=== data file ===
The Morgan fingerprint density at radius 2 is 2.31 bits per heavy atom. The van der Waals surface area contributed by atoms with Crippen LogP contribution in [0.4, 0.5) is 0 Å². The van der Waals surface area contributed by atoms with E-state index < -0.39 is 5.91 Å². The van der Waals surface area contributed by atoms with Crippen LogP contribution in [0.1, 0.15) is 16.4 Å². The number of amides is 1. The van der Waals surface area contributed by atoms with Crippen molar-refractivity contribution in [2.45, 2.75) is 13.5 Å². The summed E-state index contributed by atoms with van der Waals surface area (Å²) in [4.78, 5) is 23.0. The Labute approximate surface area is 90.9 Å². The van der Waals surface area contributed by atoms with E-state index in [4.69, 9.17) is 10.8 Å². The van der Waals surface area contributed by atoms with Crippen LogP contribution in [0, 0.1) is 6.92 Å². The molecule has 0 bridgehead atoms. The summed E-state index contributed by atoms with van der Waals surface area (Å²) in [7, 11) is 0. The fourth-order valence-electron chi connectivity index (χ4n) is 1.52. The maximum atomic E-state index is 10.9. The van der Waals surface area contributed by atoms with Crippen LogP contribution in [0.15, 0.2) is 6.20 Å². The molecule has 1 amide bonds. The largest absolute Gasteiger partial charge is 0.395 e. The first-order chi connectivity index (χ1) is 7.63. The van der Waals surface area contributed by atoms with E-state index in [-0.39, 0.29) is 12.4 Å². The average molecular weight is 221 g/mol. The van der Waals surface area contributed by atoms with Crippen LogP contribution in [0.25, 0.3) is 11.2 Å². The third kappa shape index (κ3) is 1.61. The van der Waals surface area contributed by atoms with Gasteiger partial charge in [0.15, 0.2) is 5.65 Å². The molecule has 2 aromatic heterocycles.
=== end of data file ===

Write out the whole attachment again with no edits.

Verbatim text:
The Morgan fingerprint density at radius 2 is 2.31 bits per heavy atom. The van der Waals surface area contributed by atoms with Crippen LogP contribution in [0.4, 0.5) is 0 Å². The van der Waals surface area contributed by atoms with E-state index < -0.39 is 5.91 Å². The van der Waals surface area contributed by atoms with Crippen LogP contribution in [0.1, 0.15) is 16.4 Å². The number of amides is 1. The van der Waals surface area contributed by atoms with Crippen molar-refractivity contribution in [2.45, 2.75) is 13.5 Å². The summed E-state index contributed by atoms with van der Waals surface area (Å²) in [4.78, 5) is 23.0. The Labute approximate surface area is 90.9 Å². The van der Waals surface area contributed by atoms with E-state index in [4.69, 9.17) is 10.8 Å². The van der Waals surface area contributed by atoms with Crippen LogP contribution in [0, 0.1) is 6.92 Å². The molecule has 0 bridgehead atoms. The summed E-state index contributed by atoms with van der Waals surface area (Å²) in [7, 11) is 0. The fourth-order valence-electron chi connectivity index (χ4n) is 1.52. The maximum atomic E-state index is 10.9. The van der Waals surface area contributed by atoms with Crippen LogP contribution in [0.15, 0.2) is 6.20 Å². The molecule has 1 amide bonds. The largest absolute Gasteiger partial charge is 0.395 e. The first-order chi connectivity index (χ1) is 7.63. The van der Waals surface area contributed by atoms with E-state index in [-0.39, 0.29) is 12.4 Å². The average molecular weight is 221 g/mol. The van der Waals surface area contributed by atoms with Crippen LogP contribution in [0.25, 0.3) is 11.2 Å². The third kappa shape index (κ3) is 1.61. The van der Waals surface area contributed by atoms with Gasteiger partial charge in [0.15, 0.2) is 5.65 Å². The molecule has 2 aromatic heterocycles.